US5593423A (en) 1990-10-22 1997-01-14 United States Surgical Corporation Skin fastener
US5658312A (en) 1990-10-22 1997-08-19 United States Surgical Corporation Skin fastener
US6131789A (en) 1990-11-30 2000-10-17 Ethicon, Inc. Surgical stapler
US5129570A (en) 1990-11-30 1992-07-14 Ethicon, Inc. Surgical stapler
US5571285A (en) 1991-02-19 1996-11-05 Ethicon, Inc. Surgical staple for insertion into tissue
US5293881A (en) 1991-04-11 1994-03-15 United States Surgical Corporation Reduced mass absorbable surgical fastener and retainer
US5297714A (en) 1991-04-17 1994-03-29 Ethicon, Inc. Surgical staple with modified "B" shaped configuration
US5257713A (en) 1991-05-07 1993-11-02 United States Surgical Corporation Surgical fastening device
US5269783A (en) 1991-05-13 1993-12-14 United States Surgical Corporation Device and method for repairing torn tissue
US5258010A (en) 1991-05-30 1993-11-02 United States Surgical Corporation Anvilless surgical apparatus for applying surgical fasteners
US5549619A (en) 1991-06-04 1996-08-27 Clinical Product Development Limited Medical/surgical devices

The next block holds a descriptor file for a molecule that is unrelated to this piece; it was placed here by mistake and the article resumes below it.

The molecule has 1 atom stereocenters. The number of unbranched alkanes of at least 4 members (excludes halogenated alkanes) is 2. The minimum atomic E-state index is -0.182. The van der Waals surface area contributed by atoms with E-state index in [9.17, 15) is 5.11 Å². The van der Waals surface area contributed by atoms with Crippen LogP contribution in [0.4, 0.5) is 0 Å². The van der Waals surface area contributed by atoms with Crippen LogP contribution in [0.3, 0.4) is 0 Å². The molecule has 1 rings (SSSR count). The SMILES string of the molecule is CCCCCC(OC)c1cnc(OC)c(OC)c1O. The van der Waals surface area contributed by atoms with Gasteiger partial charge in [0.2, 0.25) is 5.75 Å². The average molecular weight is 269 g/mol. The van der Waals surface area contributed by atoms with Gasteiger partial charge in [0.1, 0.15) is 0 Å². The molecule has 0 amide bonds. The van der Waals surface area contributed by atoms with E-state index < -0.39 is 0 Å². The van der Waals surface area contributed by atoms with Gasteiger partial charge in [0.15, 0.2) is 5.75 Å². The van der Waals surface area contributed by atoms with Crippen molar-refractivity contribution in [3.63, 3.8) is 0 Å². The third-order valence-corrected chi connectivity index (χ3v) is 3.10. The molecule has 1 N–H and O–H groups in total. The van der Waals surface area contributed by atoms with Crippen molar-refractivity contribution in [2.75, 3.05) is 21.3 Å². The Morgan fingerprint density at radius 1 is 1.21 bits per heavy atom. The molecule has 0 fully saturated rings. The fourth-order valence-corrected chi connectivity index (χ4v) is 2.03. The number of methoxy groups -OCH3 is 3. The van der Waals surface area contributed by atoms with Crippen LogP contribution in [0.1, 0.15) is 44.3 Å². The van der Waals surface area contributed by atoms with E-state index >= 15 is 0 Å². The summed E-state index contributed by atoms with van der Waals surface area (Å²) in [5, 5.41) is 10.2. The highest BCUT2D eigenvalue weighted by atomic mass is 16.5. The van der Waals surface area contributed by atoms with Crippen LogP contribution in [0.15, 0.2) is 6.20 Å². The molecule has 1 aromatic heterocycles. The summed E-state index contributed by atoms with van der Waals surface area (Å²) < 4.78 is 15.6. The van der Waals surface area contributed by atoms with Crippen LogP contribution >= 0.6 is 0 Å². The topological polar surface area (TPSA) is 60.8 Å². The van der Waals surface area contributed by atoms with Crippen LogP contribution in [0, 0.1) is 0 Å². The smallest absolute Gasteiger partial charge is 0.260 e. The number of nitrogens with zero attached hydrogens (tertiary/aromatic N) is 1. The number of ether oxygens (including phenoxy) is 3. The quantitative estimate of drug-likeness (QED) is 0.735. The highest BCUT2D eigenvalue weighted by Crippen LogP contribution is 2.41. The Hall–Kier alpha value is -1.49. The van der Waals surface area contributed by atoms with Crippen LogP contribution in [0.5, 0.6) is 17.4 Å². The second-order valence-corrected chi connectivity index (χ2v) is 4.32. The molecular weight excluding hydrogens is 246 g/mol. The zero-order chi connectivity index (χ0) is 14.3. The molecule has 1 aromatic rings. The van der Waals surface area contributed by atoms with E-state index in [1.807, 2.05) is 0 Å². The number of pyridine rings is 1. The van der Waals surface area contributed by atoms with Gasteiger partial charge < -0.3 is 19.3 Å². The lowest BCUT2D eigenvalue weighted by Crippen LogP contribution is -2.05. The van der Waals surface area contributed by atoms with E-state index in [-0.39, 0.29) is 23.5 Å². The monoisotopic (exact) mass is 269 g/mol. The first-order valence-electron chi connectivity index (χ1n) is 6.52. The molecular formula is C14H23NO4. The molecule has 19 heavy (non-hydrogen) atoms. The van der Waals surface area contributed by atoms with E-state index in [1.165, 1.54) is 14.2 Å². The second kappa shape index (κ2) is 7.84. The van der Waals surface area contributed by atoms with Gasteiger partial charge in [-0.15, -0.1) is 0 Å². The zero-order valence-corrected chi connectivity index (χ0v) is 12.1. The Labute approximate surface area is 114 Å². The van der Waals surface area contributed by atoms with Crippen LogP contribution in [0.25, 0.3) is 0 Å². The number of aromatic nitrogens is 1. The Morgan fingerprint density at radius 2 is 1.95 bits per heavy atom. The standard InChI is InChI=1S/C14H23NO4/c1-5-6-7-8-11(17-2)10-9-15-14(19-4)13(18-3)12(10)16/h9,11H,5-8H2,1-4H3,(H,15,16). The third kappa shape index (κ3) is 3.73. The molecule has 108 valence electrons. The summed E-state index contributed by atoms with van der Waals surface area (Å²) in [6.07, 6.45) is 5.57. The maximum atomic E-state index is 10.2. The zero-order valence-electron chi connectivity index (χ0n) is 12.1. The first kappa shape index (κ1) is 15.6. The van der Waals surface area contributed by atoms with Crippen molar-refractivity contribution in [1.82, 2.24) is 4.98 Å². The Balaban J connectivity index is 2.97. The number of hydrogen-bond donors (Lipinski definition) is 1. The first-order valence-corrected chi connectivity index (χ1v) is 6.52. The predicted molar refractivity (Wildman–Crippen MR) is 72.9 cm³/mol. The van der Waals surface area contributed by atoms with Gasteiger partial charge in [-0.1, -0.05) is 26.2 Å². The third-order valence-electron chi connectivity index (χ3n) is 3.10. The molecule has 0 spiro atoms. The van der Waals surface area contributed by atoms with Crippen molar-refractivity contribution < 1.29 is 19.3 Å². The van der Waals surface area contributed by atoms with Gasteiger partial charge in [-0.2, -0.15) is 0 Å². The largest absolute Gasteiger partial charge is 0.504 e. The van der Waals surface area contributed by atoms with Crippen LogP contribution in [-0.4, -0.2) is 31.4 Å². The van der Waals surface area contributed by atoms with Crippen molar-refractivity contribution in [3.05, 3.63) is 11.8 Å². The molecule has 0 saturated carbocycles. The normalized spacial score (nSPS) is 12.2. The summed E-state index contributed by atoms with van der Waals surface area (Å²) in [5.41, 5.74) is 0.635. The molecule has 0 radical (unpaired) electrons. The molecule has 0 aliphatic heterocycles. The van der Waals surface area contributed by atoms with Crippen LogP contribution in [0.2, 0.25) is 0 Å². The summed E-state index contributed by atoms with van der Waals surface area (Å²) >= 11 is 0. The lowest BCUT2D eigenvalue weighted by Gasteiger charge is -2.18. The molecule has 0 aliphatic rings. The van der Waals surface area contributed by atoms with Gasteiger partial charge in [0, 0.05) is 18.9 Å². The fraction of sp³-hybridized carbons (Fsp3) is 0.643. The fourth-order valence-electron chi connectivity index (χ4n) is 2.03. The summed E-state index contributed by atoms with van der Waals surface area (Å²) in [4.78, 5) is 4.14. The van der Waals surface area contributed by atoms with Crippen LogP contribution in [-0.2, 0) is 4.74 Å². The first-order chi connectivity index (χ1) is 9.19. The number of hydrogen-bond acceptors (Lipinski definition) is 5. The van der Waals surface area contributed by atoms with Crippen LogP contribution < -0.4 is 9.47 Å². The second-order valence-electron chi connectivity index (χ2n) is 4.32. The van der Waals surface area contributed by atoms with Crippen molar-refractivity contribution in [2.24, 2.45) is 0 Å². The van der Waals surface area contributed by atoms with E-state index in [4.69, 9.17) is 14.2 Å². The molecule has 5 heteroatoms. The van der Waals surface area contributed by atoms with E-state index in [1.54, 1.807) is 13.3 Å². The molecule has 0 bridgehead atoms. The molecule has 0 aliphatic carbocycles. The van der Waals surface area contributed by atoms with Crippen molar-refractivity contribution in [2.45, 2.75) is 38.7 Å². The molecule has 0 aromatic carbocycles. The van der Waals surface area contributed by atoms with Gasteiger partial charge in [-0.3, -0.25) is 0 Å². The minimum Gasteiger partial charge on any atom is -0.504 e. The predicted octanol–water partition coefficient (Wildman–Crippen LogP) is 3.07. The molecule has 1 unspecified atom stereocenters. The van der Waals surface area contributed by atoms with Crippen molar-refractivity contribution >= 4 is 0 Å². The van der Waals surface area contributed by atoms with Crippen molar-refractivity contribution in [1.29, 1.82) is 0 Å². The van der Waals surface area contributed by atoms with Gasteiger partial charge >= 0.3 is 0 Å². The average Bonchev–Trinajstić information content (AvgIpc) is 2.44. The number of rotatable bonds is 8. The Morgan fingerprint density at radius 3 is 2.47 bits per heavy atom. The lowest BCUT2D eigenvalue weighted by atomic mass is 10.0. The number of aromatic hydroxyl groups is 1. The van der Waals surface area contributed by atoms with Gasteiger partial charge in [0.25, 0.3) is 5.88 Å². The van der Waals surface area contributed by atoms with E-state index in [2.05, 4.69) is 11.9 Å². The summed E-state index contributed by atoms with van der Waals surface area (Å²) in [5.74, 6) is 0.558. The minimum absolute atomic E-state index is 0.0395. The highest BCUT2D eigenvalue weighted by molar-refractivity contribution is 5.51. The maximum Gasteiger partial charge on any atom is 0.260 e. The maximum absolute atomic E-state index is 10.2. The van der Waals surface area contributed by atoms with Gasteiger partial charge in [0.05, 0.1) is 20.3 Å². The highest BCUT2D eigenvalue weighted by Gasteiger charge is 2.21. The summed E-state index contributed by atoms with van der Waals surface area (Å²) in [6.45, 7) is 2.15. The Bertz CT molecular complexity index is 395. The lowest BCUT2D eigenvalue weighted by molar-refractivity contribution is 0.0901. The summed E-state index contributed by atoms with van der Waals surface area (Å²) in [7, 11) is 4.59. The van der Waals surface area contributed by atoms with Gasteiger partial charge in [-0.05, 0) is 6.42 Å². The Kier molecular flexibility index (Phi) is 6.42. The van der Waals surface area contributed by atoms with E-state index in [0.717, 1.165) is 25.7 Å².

US5160339A (en) 1991-06-18 1992-11-03 Ethicon, Inc. Endoscopic suture clip
US5263973A (en) 1991-08-30 1993-11-23 Cook Melvin S Surgical stapling method
US5179964A (en) 1991-08-30 1993-01-19 Cook Melvin S Surgical stapling method
US5211644A (en) 1991-09-20 1993-05-18 Pmt Corporation Process and apparatus for a dermal graft
US5706997A (en) 1991-10-18 1998-01-13 United States Surgical Corporation Apparatus for applying surgical fasteners
US5579978A (en) 1991-10-18 1996-12-03 United States Surgical Corporation Apparatus for applying surgical fasteners
US6619529B2 (en) 1991-10-18 2003-09-16 United States Surgical Corporation Surgical stapling apparatus
US5878937A (en) 1991-10-18 1999-03-09 United States Surgical Corporation Apparatus for applying surgical fasteners
US5337937A (en) 1991-10-18 1994-08-16 United States Surgical Corporation Surgical stapling apparatus
US5366134A (en) 1991-10-18 1994-11-22 United States Surgical Corporation Surgical fastening apparatus
US5456401A (en) 1991-10-18 1995-10-10 United States Surgical Corporation Surgical apparatus having articulation mechanism